There are times when you have to sell an investment that you have a strong emotional attachment to. This can be a difficult process as your emotions can cloud your selling decisions. Some examples include:
There are five lessons I learnt from my triple-bagger shophouse investment experience (see Journal 7) — the 5th lesson was to always remember it is God’s money.
“God’s money” is a term I generally use to convey a mindset that your emotions should not dictate your investment decision on when to sell. To help you have this mindset, a pre-planned, well thought-out and systematically designed exit strategy for each and every investment you make is required. This exit strategy should be applied in both cases where the investment works out as planned (i.e. you make a profit), and where it does not (i.e. you make a loss).
By having a pre-planned and systematically designed exit strategy, you can be emotionally detached from the money involved. Selling becomes simply an application of your pre-designed strategy. All great investors do this. You are mentally focussed on applying your strategy, rather than being held back by the monetary gains or losses the investment has generated for you.
To illustrate, consider my shophouse investment and some of my stock investments.
My shophouse has been a great investment. It brings back happy memories of living there, and reminds me of the time, effort and love I spent building and maintaining that investment. Because of my divorce, it is likely that the shophouse will have to be sold. The full circle for this investment will then be complete.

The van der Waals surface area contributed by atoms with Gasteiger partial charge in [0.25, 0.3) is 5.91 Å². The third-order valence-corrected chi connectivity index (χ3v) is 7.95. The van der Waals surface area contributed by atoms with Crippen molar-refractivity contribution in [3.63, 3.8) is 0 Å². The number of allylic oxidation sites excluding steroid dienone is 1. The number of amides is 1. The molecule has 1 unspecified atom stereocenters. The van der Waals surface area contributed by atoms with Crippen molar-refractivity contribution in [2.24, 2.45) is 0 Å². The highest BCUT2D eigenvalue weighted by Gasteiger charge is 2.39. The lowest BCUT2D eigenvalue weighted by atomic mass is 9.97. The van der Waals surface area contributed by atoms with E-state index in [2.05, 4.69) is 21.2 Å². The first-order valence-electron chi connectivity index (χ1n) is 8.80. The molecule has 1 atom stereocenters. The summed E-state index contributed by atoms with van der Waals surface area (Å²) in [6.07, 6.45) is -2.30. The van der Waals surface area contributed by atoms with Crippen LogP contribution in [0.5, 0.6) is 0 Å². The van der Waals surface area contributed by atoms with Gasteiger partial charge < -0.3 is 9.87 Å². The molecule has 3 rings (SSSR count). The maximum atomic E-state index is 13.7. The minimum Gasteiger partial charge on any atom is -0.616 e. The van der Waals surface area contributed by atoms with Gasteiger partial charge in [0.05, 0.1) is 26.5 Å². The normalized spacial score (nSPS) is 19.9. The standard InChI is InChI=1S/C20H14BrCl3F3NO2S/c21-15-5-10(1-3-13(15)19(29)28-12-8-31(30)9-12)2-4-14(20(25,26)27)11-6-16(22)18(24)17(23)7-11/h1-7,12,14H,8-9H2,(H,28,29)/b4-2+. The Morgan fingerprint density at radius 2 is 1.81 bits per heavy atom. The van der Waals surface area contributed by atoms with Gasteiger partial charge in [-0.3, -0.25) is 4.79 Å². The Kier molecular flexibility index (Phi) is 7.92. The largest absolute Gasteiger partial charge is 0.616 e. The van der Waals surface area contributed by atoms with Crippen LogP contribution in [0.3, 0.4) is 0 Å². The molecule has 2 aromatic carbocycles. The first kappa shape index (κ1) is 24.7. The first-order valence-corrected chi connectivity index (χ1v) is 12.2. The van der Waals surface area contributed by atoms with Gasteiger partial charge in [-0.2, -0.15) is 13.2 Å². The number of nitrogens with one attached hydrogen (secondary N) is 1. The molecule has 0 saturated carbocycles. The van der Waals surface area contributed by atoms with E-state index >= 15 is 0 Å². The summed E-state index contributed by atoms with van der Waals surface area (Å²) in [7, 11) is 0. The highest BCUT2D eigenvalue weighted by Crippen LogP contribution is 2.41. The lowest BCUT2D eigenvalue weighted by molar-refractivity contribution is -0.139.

The shophouse was originally bought to be an asset held by our family forever. THAT was the strategy. Yes, I would love to keep the shophouse but my personal circumstances have changed and it is important for me, as an investor, to be emotionally detached from the decision to sell the shophouse.
Selling the shophouse is hard to do. Nevertheless, as my late father would have said to me, it is important to “not be possessed by your possessions,” it is “God’s money.”
The same message is echoed in Rudyard Kipling’s famous poem “IF” where he wrote, “If you can meet with Triumph and Disaster and treat those two impostors just the same.”
In other words, whether the investment works out, or it doesn’t, you need a pre-determined exit strategy for each.
For our Double Digit Dividends investments, we also need to think about pre-determined exit strategies to ensure our emotions do not dictate the process. All good investors do this and it leads me to the topic of whether we deploy a hard or trailing stop loss to our Double Digit Dividend recommendations.
If you are new to the investment field, a “hard” stop loss is a percentage below our entry price where, should the market price fall below it, we immediately sell our entire position. A “trailing” stop loss is when you reset your exit price level continually based on a percentage of the highest price attained while you are invested. If the price pulls back by the percentage you set from the highest price reached during the time you have owned it, you sell your investment and realise any gains/losses. Both types of stop losses, theoretically, would limit any potential loss beyond that amount.